The relationship between teaching and learning is an important one for teachers, students and parents to understand. Anyone can stand in front of a classroom of students and talk, including teachers. There is a lot more to teaching than just talking. The key to teaching is the relationship it has with learning and the relationship learning has with engagement. I believe that every teacher wants students to learn. If they didn’t, they wouldn’t be teachers. As a teacher it can also be frustrating trying to balance academic standard requirements with engagement. The Canadian Education Association published a report about engagement and learning. In the report, the authors state, “The concept of intellectual engagement resonates strongly with many educators because it represents the kinds of learning that they aspire to for all students. Yet often the most basic of structures in schools — in this case marking practices and definitions of academic success — can work against the emergence of practices that would support higher levels of achievement and engagement among larger numbers of students. Existing models of assessment rarely measure these higher types of learning or the competencies they foster” (Dunleavy, Willms, Milton, & Friesen, 2012).
The question is whether every student wants to learn and how to get every student to learn, especially when academic outcomes are measured by tests. Of course, engagement plays a significant role in getting students to want to learn. But, is it possible for all students be engaged all of the time? Honestly, I will have to say that it is not possible, at least not 100% of the time. I feel that the key is to concentrate on the relationship between engagement and learning.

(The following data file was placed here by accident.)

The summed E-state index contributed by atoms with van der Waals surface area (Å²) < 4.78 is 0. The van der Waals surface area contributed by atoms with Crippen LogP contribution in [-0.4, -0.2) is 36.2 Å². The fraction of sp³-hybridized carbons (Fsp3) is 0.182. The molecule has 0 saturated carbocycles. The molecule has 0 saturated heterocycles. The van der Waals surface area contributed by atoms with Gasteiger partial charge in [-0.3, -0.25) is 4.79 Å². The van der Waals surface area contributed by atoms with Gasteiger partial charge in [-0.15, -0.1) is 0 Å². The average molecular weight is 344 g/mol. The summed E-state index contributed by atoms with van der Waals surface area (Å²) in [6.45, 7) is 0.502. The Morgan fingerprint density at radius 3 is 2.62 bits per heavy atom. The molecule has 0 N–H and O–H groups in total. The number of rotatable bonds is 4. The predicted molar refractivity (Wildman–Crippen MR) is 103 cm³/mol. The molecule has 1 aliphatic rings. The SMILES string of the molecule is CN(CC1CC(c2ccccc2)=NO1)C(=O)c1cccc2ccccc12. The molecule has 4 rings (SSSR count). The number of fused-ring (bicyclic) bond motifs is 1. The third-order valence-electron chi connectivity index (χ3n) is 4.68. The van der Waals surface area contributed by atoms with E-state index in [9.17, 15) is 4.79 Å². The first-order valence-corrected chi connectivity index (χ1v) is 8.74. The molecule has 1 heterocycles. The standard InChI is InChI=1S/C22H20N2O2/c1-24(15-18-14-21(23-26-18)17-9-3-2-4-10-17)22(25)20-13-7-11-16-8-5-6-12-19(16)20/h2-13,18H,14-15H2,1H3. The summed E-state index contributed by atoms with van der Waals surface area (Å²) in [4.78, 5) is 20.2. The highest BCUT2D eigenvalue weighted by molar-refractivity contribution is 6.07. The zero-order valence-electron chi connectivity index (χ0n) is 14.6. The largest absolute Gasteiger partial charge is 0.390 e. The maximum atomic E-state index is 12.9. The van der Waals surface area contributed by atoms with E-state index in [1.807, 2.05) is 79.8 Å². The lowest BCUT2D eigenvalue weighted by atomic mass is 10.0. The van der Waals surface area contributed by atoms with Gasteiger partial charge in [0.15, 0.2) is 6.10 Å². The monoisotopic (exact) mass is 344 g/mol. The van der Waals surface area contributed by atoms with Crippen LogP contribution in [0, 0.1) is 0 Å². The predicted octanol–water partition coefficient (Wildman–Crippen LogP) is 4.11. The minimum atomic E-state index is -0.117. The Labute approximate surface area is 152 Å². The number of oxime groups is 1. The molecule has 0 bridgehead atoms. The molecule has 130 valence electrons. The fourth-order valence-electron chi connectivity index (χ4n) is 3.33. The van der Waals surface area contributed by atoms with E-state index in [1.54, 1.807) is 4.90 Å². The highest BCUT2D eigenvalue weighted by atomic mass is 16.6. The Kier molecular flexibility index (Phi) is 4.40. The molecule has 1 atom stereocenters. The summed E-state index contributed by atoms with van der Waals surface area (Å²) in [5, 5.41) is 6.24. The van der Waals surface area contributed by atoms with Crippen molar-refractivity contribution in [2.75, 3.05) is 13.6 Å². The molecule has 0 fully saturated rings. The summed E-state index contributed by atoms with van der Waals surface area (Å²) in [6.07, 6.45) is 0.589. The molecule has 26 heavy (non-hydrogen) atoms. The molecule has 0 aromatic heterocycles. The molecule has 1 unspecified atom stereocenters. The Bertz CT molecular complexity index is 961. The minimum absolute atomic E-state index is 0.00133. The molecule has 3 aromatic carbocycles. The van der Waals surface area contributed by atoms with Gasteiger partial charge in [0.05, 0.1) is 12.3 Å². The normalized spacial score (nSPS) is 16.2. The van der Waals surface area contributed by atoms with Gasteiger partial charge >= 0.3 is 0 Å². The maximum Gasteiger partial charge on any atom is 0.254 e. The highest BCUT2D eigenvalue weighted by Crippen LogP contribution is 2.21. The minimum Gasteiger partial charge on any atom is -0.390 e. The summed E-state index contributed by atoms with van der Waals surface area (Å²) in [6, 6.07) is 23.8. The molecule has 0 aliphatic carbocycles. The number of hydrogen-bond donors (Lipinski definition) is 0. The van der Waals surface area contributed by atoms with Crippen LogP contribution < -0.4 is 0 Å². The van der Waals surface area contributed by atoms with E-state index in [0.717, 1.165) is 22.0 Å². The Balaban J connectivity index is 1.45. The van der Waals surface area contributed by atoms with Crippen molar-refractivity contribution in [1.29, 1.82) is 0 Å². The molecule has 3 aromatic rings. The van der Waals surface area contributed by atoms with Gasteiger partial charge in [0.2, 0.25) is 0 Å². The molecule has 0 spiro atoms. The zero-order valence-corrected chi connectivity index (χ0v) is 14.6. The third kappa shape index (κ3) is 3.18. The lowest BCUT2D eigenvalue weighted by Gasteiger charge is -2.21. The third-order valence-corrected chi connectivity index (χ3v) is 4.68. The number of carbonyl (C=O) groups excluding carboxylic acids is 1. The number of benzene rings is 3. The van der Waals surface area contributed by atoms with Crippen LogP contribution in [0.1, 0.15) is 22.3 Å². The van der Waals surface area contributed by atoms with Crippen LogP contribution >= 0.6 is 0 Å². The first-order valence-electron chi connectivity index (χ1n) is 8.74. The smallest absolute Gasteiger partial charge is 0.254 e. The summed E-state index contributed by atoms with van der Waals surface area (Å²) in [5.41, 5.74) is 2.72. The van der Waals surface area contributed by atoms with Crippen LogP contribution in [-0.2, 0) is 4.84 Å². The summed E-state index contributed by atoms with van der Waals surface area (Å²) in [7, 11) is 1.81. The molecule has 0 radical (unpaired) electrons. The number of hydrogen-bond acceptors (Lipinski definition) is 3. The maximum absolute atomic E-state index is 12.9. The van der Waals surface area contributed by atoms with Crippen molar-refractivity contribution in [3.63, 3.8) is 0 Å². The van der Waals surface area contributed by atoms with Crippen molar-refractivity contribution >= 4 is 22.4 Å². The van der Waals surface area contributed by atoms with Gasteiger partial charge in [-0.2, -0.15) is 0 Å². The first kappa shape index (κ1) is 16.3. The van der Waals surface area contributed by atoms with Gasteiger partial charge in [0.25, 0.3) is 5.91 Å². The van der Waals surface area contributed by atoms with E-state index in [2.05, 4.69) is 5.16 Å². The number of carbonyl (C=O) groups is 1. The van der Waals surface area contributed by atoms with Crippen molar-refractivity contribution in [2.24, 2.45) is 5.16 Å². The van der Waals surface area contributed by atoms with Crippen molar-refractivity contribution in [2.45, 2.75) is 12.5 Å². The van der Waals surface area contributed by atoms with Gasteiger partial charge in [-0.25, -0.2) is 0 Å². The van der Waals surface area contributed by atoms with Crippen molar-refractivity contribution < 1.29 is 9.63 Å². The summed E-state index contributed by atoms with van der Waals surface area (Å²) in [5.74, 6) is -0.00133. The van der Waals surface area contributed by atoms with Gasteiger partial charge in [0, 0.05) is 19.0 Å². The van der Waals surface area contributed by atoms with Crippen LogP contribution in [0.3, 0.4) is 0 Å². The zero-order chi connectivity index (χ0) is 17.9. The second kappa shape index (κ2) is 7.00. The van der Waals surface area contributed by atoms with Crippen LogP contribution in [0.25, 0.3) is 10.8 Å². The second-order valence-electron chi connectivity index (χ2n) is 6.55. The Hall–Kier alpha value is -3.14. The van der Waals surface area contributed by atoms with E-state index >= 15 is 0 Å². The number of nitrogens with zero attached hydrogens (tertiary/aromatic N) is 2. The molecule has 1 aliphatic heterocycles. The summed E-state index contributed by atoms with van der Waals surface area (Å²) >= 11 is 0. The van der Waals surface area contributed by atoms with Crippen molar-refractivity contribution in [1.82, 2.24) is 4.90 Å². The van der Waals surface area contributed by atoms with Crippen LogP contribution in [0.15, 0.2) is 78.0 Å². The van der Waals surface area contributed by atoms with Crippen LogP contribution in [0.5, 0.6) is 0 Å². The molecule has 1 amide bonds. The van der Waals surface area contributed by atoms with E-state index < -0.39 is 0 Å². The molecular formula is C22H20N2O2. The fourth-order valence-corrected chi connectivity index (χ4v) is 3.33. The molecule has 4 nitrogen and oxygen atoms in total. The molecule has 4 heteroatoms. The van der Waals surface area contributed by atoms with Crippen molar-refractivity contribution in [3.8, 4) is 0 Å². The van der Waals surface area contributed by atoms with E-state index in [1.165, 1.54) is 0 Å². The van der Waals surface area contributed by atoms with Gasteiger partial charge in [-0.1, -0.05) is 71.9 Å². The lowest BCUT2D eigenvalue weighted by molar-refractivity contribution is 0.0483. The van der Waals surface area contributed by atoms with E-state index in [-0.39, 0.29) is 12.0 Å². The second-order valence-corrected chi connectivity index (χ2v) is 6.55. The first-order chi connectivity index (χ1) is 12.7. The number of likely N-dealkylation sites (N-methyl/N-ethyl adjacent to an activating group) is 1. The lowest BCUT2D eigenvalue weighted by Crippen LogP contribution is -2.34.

One way to accomplish engagement and learning is to “focus on a handful of powerful ideas and create experiences where students naturally need to stretch their understanding, students learn more. The role of the teacher is to create and facilitate these powerful, productive contexts for learning. One simple way to do this is to make your teaching mantra, ‘Less Us, More Them’” (Martinez & Stager, 2013). By allowing students the opportunity and responsibility to extend their learning, they get to be meaning makers of the material that needs to be covered. The content becomes relatable to their lives. I believe that when students apply content to their lives, they can then share it with others. But the students aren’t the only ones who need to share. Teachers need to share ideas that work with other teachers. As a teacher, I am always looking for better ways to reach my students. I want them excited to learn and if another teacher has found something his or her students are excited about, I want to know about it too! I know I have a lot to learn and I truly love learning. It is a daunting task to trying to figure everything out on my own. Luckily, I don’t have to because I have teachers who share their ideas with me. Diniz-Pereira (2003) wrote, “we should look at school not only as a teaching-and-learning institution but also as a place where people develop collaborative research. I argue that collaborative teacher research to be developed in schools as well as teacher education programs is one possibility for transcending or transforming traditional teacher identity formation.
Diniz-Pereira, E. J. (2003). The Social Construction of Teachers’ Individualism: How to Transcend Traditional Boundaries of Teachers’ Identity? University of Wisconsin Madison.
Dunleavy, J., Willms, J., Milton, P., & Friesen, S. (2012). Report Number One: The Relationship Between Student Engagement And Academic Outcomes. Toronto: Canadian Education Association.
Martinez, S., & Stager, G. (2013). Invent to Learn: Making, Tinkering, and Engineering in the Classroom. Torrance, CA: Constructing Modern Knowledge Press.